February 9, 2007 | By Derek Slater

The Business of Threatening New Technologies

This week, Hollywood started to ramp up its lobbying efforts by holding a symposium in D.C. called "The Business of Show Business." During a luncheon speech, Warner Bros Chairman and CEO Barry Meyer took some shots at Consumer Electronics Association President and CEO Gary Shapiro and stated, "history shows that [the major movies studios] are often adapters and embracers of new technologies."

...except for all those times when they've tried to crush innovation instead. In response, CEA has published this open letter [DOC] from Shapiro that makes the real historical record plain: (links, mine)

"In the last few decades, the motion picture industry came late to digital television and actually used every means possible to block new useful technology. Consider:

- the lawsuit seeking to stop the VCR
- the efforts to pass legislation blocking video rentals
- the lawsuit against ReplayTV, a PVR start-up, (the company was bankrupted by the lawsuit)
- the lawsuit against ClearPlay, a company with technology that deleted obscene content
- the lawsuit against Sima, a company which sells editing technology to wedding videographers
- the lawsuit against Kaleidescape, a company that lets consumers send lawfully acquired DVDs around their home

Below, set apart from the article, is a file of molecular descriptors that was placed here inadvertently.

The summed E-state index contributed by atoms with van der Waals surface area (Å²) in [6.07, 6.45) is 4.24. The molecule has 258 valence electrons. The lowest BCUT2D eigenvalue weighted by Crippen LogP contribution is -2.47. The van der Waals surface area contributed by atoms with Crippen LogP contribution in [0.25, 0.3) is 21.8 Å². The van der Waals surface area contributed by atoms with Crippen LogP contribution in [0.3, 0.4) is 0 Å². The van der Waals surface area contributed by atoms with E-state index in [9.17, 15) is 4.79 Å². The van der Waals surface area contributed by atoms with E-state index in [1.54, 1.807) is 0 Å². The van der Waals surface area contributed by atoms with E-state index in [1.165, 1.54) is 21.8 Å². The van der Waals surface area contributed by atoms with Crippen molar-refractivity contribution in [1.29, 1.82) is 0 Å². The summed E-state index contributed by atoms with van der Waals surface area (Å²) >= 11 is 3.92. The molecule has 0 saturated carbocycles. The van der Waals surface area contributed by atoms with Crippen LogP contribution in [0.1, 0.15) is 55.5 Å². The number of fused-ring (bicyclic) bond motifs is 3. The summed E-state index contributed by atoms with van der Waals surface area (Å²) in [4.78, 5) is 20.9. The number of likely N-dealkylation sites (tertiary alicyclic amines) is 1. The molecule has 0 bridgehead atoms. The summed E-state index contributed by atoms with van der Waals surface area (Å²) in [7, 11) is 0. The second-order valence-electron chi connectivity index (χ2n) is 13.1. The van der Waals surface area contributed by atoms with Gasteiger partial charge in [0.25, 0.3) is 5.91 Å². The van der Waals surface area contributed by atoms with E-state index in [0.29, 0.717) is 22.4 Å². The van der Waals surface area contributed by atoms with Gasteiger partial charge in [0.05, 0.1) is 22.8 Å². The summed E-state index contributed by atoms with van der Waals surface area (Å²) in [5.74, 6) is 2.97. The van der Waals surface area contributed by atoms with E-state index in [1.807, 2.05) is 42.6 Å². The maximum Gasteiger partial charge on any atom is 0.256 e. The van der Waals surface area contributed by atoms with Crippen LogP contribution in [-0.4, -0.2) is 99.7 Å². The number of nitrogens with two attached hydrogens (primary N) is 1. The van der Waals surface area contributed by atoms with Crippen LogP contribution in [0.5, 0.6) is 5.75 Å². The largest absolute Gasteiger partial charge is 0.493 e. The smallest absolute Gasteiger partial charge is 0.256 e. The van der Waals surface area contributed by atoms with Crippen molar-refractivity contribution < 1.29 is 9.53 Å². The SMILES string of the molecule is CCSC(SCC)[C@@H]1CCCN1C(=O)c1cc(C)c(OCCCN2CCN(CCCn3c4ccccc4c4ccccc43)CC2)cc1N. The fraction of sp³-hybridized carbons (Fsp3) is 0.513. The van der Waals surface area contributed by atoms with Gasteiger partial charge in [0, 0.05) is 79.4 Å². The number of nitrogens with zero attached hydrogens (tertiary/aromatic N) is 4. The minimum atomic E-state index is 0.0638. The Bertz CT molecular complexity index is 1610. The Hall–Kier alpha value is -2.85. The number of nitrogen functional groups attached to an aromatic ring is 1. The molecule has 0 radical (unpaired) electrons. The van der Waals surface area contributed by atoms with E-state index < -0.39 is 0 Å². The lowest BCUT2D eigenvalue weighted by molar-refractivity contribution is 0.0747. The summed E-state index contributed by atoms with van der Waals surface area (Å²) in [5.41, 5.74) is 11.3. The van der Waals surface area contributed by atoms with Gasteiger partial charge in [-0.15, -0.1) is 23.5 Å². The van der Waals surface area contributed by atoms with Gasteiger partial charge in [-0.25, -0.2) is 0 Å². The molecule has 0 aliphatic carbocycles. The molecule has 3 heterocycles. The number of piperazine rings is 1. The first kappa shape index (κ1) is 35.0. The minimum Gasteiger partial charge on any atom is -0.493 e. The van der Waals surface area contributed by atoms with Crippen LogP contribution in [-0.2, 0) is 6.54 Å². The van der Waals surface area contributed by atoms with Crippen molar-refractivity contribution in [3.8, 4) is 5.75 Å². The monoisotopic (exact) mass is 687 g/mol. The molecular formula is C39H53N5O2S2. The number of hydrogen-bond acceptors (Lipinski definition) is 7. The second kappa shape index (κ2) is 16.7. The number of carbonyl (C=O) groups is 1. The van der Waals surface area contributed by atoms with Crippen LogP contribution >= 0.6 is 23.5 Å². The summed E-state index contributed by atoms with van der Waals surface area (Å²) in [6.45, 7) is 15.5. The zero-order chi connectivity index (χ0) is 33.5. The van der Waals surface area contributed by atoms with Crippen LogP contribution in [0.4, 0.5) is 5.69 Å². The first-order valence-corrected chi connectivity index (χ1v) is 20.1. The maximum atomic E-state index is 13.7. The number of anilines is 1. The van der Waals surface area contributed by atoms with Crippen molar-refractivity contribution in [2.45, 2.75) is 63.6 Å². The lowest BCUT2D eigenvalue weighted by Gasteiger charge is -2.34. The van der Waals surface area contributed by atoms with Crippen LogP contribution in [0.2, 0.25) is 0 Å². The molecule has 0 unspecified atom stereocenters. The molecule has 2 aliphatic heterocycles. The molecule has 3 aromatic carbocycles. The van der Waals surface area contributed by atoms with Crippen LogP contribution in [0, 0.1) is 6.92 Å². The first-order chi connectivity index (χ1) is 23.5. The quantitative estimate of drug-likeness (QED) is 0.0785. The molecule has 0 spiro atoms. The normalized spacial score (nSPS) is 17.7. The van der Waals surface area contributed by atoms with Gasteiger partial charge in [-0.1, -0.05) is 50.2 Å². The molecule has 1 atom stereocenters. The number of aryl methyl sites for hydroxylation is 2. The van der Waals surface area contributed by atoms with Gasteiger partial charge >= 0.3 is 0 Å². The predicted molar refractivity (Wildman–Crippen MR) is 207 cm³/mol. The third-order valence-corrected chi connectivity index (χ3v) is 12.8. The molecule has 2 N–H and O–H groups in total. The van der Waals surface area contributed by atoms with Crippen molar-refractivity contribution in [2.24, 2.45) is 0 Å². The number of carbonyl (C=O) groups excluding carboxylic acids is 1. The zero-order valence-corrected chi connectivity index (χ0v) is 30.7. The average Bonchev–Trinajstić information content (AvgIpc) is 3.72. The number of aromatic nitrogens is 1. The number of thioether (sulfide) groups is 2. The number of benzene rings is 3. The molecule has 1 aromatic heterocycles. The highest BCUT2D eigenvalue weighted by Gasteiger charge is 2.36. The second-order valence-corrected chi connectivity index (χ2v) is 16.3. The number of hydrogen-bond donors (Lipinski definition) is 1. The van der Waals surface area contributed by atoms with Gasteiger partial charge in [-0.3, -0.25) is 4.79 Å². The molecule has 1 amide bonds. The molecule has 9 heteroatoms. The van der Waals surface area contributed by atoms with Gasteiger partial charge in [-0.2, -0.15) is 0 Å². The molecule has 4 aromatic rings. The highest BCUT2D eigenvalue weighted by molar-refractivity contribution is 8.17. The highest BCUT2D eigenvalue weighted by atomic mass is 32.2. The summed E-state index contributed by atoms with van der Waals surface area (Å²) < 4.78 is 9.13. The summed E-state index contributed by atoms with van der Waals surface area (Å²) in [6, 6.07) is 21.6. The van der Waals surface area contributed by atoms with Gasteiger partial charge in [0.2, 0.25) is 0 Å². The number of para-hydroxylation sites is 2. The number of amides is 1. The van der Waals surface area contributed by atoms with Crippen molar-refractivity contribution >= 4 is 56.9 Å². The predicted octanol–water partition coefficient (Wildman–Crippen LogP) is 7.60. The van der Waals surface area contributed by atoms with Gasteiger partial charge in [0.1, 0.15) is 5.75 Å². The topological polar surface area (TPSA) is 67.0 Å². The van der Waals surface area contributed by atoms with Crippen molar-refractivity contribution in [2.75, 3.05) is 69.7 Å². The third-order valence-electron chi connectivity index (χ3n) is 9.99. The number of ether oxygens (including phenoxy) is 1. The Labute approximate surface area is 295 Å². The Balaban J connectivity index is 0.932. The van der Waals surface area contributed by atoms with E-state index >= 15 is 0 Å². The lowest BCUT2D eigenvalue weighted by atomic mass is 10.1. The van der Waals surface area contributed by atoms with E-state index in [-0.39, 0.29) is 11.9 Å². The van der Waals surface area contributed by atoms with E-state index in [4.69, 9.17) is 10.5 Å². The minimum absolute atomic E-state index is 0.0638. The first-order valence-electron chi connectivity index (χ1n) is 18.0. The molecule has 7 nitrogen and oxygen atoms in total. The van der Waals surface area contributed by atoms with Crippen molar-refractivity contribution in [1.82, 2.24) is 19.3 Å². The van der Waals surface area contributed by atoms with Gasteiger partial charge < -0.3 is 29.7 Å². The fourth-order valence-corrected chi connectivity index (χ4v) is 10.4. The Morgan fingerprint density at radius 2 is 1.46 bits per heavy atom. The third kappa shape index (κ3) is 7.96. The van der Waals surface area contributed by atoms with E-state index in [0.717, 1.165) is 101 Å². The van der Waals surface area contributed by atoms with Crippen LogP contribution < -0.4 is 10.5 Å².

- the lawsuit against Load 'N Go, a company which sold pre-loaded iPods with DVDs, as long as the consumer also bought the DVD.

"The recent legislative efforts to mandate technological changes to stop copying, block the so-called 'analog hole' and impose other 'fixes' on the technology industry certainly make your claim of embracing new technology a bit hollow.

"We both agree that those who profit from the unauthorized, mass redistribution of content do so illegally. And we both agree that the creative community deserves fair compensation for its works, which are enjoyed by so many around the world. Where we apparently disagree is in how to treat ordinary, law-abiding citizens. Consumers should not expect free, but they do expect freedom -- the freedom to enjoy their lawfully acquired content when, where and how they want. That freedom is enabled by today's digital world and should be embraced by the content community."

Read the whole letter here [DOC], as well as Shapiro's speech at CES [PDF].

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